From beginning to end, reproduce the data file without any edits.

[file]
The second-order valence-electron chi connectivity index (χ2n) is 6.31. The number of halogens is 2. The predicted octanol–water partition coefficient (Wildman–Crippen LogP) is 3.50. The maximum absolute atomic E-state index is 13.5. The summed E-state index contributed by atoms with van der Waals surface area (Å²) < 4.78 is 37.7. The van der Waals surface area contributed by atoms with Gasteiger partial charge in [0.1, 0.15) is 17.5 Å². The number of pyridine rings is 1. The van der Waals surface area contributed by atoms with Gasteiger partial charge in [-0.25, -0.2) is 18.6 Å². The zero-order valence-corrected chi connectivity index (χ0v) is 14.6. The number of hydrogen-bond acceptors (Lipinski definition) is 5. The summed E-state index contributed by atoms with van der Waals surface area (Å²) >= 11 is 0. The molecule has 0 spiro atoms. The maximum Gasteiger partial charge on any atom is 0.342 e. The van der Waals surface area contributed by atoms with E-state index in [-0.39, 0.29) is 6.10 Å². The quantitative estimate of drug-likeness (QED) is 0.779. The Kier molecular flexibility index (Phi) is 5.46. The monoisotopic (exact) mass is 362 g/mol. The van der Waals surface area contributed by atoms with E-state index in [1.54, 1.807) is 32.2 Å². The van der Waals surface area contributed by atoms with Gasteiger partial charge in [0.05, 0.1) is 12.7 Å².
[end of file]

The second-order valence-electron chi connectivity index (χ2n) is 6.31. The number of halogens is 2. The predicted octanol–water partition coefficient (Wildman–Crippen LogP) is 3.50. The maximum absolute atomic E-state index is 13.5. The summed E-state index contributed by atoms with van der Waals surface area (Å²) < 4.78 is 37.7. The van der Waals surface area contributed by atoms with Gasteiger partial charge in [0.1, 0.15) is 17.5 Å². The number of pyridine rings is 1. The van der Waals surface area contributed by atoms with Gasteiger partial charge in [-0.25, -0.2) is 18.6 Å². The zero-order valence-corrected chi connectivity index (χ0v) is 14.6. The number of hydrogen-bond acceptors (Lipinski definition) is 5. The summed E-state index contributed by atoms with van der Waals surface area (Å²) >= 11 is 0. The molecule has 0 spiro atoms. The maximum Gasteiger partial charge on any atom is 0.342 e. The van der Waals surface area contributed by atoms with E-state index in [-0.39, 0.29) is 6.10 Å². The quantitative estimate of drug-likeness (QED) is 0.779. The Kier molecular flexibility index (Phi) is 5.46. The monoisotopic (exact) mass is 362 g/mol. The van der Waals surface area contributed by atoms with E-state index in [1.54, 1.807) is 32.2 Å². The van der Waals surface area contributed by atoms with Gasteiger partial charge in [0.05, 0.1) is 12.7 Å².